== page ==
You can get a much better fit together of the present continents to create the last supercontinent Pangea on a planet Earth, with the globe at 80% its present size.
H G Owen, Head of the Department of Palaeontology of the British Museum, in his book Atlas of Continental Displacement, 200 Million Years to the Present has recreated Pangaea using plate tectonics, seafloor spreading (new material from mid ocean ridges) and moving the continents on a smaller planet, 80% the size of the modern globe.
The continental rocks slip together to form a near perfect Pangaea, without the large gaps (gores) that appear if Pangea is formed using the same size planet Earth as we have today.
The only area that does not close completely is the Tethys Ocean but it is now an enclosed sea.
Animation above showing a standard reconstruction of Pangaea around 200 millions years ago, on a normal size diameter globe and the then break up of the supercontinent.
Slow expansion hypothesis
Hugh Owen refers to his work and ideas as slow expansion hypothesis. His work certainly has to be taken seriously even if you do not agree with any of it before, during or after investigating his ideas. What is more amazing is that the maps he has created were made without the help of computer software back in the 1980's!
Owen was Head of the Department of Palaeontology of the British Museum and his Atlas of Continental Displacement book (link to book review or the free intro PDF version) was published by the Cambridge University Press.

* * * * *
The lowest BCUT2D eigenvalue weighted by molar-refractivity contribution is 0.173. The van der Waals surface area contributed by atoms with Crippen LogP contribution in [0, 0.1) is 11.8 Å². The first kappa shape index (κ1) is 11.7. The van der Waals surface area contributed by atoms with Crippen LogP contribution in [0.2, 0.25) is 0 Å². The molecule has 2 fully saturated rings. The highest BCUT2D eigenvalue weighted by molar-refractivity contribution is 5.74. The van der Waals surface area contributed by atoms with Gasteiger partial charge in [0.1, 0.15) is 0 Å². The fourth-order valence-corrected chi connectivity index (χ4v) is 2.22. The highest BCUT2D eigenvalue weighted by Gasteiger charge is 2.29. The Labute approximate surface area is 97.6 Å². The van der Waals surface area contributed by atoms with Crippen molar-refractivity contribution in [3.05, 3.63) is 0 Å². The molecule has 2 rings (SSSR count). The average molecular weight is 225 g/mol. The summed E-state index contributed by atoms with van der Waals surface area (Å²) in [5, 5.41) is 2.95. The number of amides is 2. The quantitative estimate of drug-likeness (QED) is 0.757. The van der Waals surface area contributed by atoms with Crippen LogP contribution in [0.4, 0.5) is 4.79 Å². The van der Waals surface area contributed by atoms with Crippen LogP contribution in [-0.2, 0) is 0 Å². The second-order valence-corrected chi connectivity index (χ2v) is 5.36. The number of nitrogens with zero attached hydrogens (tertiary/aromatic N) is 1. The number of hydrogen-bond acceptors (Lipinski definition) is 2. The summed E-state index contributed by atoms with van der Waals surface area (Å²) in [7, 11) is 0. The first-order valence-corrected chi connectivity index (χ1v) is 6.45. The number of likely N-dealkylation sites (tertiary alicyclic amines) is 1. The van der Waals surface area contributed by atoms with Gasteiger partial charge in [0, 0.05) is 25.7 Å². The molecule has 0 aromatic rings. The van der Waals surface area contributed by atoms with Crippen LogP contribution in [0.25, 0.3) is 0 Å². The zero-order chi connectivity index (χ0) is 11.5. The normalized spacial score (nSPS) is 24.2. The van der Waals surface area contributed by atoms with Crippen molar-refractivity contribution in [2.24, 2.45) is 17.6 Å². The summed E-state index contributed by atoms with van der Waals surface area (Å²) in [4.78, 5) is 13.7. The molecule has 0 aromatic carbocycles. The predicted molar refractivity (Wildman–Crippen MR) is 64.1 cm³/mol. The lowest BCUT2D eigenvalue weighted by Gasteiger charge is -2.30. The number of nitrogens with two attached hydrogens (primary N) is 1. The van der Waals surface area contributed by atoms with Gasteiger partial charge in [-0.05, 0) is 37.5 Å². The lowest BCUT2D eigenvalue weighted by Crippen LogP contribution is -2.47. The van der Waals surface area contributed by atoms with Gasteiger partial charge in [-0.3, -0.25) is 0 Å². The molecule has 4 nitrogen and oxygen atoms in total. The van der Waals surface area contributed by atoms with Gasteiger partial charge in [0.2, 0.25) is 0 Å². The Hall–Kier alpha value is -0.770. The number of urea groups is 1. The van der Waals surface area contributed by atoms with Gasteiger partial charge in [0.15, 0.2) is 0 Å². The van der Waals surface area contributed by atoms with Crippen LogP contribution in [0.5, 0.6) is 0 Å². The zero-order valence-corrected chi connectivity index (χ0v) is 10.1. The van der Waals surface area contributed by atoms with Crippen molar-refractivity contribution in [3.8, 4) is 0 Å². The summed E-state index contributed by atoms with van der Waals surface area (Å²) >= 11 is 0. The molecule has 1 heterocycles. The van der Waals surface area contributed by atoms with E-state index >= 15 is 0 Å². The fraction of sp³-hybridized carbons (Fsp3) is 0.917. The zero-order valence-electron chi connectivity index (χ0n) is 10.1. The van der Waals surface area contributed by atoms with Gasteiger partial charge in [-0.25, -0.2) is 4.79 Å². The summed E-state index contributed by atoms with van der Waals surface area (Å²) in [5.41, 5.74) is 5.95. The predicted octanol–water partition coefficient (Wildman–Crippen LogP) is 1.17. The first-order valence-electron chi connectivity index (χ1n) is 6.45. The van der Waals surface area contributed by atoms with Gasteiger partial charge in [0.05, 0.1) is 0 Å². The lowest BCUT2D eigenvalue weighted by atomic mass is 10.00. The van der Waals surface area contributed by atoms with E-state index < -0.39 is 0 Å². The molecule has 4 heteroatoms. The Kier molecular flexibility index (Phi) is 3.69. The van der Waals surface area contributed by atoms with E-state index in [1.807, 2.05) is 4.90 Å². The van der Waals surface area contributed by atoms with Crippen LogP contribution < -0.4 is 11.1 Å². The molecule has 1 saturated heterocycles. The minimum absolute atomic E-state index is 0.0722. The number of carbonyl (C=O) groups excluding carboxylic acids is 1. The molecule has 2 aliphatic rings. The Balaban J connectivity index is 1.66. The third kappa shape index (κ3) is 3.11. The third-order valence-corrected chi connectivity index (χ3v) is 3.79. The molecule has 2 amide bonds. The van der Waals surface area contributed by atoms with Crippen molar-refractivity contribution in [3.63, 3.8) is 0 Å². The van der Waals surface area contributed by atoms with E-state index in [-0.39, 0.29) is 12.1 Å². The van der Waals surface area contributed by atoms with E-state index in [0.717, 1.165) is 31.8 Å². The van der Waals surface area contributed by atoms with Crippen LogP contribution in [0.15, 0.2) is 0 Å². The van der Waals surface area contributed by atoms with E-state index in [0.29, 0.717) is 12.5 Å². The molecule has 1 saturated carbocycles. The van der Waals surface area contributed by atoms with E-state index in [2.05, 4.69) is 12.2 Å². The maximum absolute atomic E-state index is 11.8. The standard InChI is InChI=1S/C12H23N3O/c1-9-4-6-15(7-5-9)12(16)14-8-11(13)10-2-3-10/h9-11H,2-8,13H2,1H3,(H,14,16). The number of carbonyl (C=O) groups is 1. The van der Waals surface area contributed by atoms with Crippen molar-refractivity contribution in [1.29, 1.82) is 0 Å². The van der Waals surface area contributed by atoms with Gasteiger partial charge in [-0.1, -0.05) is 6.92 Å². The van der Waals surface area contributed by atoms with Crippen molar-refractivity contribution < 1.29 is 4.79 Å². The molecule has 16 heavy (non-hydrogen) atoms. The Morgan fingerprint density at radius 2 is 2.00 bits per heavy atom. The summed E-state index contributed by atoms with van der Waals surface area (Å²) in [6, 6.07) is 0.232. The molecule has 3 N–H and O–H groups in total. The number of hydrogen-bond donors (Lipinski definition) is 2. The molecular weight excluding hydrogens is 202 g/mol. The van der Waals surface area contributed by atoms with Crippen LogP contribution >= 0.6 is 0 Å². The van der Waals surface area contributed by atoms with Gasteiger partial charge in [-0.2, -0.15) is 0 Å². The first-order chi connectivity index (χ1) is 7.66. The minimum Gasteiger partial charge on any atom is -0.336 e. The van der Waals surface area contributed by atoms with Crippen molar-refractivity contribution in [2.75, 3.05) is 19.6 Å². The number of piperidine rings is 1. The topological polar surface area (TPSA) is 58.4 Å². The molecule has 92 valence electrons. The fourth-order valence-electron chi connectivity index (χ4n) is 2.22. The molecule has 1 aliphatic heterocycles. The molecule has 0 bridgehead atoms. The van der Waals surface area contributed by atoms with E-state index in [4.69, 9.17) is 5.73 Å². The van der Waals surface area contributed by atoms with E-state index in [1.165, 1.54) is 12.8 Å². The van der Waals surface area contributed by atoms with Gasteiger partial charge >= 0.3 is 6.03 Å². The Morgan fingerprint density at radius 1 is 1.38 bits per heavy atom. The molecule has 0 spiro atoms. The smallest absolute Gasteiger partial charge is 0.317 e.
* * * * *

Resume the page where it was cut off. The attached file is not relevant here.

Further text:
In 1976, I presented a spherical geometric analysis of the bulk of the ocean-floor spreading evidence made available up to 1974. During this task, it was found that the continents would only fit together to form Pangaea, according to geological evidence, when the Earth's diameter was 80% of its modern mean value. Below that figure, Pangaea could not be reformed without intracontinental dislocations.
Pangaea existed as a complete supercontinent until the middle Jurassic when it commenced to break up. The subsequent ocean-floor spreading patterns in the passive-margined oceans, in which the full history of continental splitting and subsequent displacement of continents apart is preserved, was found to support a near-linear increase in diameter up to the present day, consistent with the nearly straight limb of an exponential curve of increasing diameter.
Despite its firm base in field data, this 'slow expansion hypothesis' is widely discounted by many geologists and geophysicists at present, although perhaps fewer than in 1976.
H G Owen's Preface to his Atlas of Continental Displacement book
Owen's and others Expanding Earth theories are based on a smaller globe and the continents fitting together better or completely covering the surface.
What happened, how it happened, why it happened etc are normally very different for each Growing Earth theory.
Below are images showing Pangea in various reconstructions and breakups of this previous supercontinent.